In “our adversary system of criminal justice, any person haled into court, who is too poor to hire a lawyer, cannot be assured a fair trial unless counsel is provided for him.”
These are the words of the late U.S. Supreme Court Justice Hugo Black in delivering the 9-0 Supreme Court decision in favor of Clarence E. Gideon, who had been too poor to hire an attorney when charged with a felony in his home state of Florida.
Since Gideon’s case in 1963, all Americans, rich or poor, have been afforded access to legal counsel when faced with charges that carry the potential of incarceration as punishment.
Out of the 29 counties in Utah, only two have standing public defender offices, supported by annual county budgets, fully staffed with competitive salaries and caseloads. Outside of these two, a patchwork of individual contracts for an unlimited number of cases are the norm for public defenders.
The crushing case load and lack of funding for indigent defense in these counties results in more public defender clients sitting in jail, awaiting trial or resolution in their cases. This vicious cycle presents a substantial threat to individual rights and liberty.
Our indigent clients can neither afford a private attorney nor the cost of bail. Paying a bond agency to post their bail is an option, but at a steep price. Typically, bond agencies require 10 percent of the bail amount, which won’t be returned to the defendant, plus a written lien on property to secure the full amount.
Of course, paying a bond agent and having property to secure the full amount are generally things that are available to only those who have money or property. An indigent person is, by definition, without much or any money or property.
A frequent problem thus arises: The indigent person sits in jail awaiting trial or resolution of their case merely because they can’t pay bail.
Logistically, this causes the public defender to triage the case, great or small, for some kind of fast-tracking because the client is in custody. The public defender’s plans are then modified by moving in-custody cases ahead of others who are out of custody. A heavily planned time commitment of a defender is also required to conduct client meetings in jail. In jail, there’s no way out of scheduling around meals, lock-down times and wait times. An indigent defendant who sits in jail for weeks or months because they can’t pay bail creates double or triple the work for underpaid and overworked public defenders.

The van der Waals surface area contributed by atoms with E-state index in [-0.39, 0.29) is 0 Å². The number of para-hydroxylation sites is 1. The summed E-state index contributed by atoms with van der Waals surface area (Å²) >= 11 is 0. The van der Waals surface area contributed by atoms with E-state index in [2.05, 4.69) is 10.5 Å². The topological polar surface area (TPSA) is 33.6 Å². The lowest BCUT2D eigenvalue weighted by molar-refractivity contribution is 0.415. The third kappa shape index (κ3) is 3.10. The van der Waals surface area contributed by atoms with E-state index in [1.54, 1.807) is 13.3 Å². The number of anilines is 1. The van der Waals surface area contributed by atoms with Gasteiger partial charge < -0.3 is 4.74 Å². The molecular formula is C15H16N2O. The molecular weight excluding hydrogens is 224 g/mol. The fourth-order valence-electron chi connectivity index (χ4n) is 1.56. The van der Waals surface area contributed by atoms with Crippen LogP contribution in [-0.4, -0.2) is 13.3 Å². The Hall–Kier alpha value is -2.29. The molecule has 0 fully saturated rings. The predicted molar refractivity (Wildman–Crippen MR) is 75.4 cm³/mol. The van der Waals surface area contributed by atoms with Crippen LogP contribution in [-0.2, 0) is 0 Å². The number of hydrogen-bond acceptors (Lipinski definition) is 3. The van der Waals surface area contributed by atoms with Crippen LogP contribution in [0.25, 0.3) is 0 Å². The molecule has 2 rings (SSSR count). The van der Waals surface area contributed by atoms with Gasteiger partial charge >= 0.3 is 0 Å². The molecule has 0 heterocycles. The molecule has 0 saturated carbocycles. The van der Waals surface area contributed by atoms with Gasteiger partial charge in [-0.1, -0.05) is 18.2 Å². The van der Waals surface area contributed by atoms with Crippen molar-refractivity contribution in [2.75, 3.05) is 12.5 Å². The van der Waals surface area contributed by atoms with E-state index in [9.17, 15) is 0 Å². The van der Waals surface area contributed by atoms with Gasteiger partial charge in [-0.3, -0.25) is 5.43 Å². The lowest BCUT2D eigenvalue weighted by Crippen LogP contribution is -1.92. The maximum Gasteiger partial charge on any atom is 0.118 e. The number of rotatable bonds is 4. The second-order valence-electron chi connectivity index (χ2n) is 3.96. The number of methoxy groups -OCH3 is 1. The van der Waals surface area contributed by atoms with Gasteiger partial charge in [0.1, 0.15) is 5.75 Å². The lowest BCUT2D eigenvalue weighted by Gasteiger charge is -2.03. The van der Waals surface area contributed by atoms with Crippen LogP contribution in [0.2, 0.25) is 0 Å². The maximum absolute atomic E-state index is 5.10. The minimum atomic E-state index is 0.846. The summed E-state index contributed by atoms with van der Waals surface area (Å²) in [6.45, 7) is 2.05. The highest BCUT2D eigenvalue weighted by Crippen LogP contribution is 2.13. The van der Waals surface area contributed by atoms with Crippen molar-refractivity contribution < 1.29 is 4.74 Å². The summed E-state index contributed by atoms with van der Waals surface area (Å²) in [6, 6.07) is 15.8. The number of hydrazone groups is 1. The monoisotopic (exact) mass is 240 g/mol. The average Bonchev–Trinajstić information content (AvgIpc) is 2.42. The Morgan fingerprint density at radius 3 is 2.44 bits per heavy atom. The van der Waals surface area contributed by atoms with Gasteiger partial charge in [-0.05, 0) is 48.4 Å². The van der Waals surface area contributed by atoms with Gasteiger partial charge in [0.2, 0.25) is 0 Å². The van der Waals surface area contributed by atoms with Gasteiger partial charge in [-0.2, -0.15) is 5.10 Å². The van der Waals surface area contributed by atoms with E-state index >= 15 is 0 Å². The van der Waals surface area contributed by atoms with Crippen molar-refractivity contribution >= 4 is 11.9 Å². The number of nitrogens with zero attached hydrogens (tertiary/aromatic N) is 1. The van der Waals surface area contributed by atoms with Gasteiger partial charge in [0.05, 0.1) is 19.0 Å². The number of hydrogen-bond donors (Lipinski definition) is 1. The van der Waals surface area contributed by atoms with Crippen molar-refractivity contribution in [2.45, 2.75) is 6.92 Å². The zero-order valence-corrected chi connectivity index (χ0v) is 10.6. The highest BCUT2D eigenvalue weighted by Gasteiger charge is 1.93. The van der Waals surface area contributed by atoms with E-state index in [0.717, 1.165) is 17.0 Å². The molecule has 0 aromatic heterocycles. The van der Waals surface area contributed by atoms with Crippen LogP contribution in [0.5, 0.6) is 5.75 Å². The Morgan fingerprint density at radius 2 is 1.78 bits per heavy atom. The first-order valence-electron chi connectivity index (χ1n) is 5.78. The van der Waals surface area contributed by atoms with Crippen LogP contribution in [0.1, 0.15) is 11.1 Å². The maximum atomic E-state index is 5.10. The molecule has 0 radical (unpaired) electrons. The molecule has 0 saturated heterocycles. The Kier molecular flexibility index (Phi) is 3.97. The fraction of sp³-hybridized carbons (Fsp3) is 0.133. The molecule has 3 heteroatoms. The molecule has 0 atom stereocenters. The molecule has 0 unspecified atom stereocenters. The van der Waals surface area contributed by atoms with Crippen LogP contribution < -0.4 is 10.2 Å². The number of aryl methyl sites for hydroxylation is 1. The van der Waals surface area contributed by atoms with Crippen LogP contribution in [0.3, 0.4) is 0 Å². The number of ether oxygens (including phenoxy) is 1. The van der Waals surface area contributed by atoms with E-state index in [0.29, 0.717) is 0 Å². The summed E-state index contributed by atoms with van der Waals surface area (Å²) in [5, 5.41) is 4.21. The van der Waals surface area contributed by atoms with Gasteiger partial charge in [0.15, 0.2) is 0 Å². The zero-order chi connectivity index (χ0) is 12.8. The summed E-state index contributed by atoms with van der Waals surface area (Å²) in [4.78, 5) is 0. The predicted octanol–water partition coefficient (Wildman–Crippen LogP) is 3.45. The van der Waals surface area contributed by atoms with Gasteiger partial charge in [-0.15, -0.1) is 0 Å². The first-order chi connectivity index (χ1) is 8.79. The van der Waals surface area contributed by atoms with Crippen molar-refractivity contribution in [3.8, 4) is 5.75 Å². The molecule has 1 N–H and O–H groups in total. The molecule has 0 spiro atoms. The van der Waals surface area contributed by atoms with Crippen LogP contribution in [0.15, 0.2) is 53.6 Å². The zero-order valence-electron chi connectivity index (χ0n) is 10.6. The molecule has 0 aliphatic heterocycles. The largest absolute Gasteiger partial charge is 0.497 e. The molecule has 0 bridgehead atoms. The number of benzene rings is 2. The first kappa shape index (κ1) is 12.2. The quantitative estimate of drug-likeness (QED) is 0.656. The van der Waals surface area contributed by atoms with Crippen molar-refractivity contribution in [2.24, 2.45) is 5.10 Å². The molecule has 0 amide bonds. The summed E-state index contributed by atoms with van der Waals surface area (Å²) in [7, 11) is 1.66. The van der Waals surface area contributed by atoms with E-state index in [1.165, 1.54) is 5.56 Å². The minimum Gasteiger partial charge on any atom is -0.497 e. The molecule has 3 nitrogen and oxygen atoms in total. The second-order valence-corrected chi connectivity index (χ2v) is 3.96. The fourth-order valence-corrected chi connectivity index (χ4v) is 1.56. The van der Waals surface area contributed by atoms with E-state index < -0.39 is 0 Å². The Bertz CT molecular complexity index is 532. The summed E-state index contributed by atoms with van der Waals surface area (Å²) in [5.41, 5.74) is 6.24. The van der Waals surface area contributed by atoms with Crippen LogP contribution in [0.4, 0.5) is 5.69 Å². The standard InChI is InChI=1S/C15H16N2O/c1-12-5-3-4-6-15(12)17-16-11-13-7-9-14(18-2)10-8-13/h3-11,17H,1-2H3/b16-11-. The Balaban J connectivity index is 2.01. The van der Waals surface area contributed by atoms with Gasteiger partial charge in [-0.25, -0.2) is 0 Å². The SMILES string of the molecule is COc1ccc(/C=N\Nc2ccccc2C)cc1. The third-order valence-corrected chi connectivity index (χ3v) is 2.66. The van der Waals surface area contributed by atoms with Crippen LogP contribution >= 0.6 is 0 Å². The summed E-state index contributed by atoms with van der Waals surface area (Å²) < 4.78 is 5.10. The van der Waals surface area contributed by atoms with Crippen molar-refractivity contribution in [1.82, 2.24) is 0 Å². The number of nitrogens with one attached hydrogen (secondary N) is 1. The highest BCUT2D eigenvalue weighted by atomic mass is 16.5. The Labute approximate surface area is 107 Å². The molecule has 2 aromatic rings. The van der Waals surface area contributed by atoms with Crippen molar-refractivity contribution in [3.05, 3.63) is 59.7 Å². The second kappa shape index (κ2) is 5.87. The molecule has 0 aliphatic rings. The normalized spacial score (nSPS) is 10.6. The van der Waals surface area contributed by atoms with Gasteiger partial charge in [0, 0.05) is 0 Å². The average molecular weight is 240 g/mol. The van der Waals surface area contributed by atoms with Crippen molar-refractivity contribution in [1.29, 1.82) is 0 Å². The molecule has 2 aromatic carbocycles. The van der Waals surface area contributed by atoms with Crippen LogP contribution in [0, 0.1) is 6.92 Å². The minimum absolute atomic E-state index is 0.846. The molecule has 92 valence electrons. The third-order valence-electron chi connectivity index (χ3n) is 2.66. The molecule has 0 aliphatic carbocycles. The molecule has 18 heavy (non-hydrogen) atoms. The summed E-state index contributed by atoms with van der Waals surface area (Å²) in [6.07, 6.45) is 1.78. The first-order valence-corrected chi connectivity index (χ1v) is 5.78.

Incarcerated defendants — who are supposed to be presumed innocent before a conviction — suffer the most in our current system. Losing their jobs, housing and relationships is a frequent consequence for indigent defendants held in jail for a prolonged period of time. Many leave jail to discover their apartments have been emptied out by their landlords, with all of their personal belongings thrown into a dumpster. Meanwhile, wealthier defendants can usually afford bail, easily buying themselves out of this whirlpool of potential life changing problems. Is this justice?
A statewide remedy to alleviate these problems is ready for use in Utah: a pretrial risk assessment. Testing for risk of flight and danger to community, this computerized analysis gives judges objective information about defendants during their pretrial hearing. This will likely result in more pretrial releases and will be especially helpful to low-income individuals who pose little to no risk.
Apart from Salt Lake County, where a form of this test is already being utilized, judges throughout Utah currently spend only a few minutes looking over the case of a defendant, which usually includes a statement from the arresting officer. With the help of a tool, they will be able to consider more information about the specific individual. This will result in better judicial decisions and will likely lead to fewer indigent people being unnecessarily locked up before their trial.
Ultimately, having our low-risk clients out of custody is better for both the defendant and the attorney, and makes for fairer results for the defendant. If they are out of custody, they can get a jump start on getting employment, evaluations and treatment, saving money for restitution, and taking care of their personal and family obligations. All of this is better for justice, for taxpayers, and the heavy caseloads public defenders throughout Utah are made to bear.
Edward Flint has practiced law in Utah since 1985 and has been working as a contract public defender in Washington County for more than three years.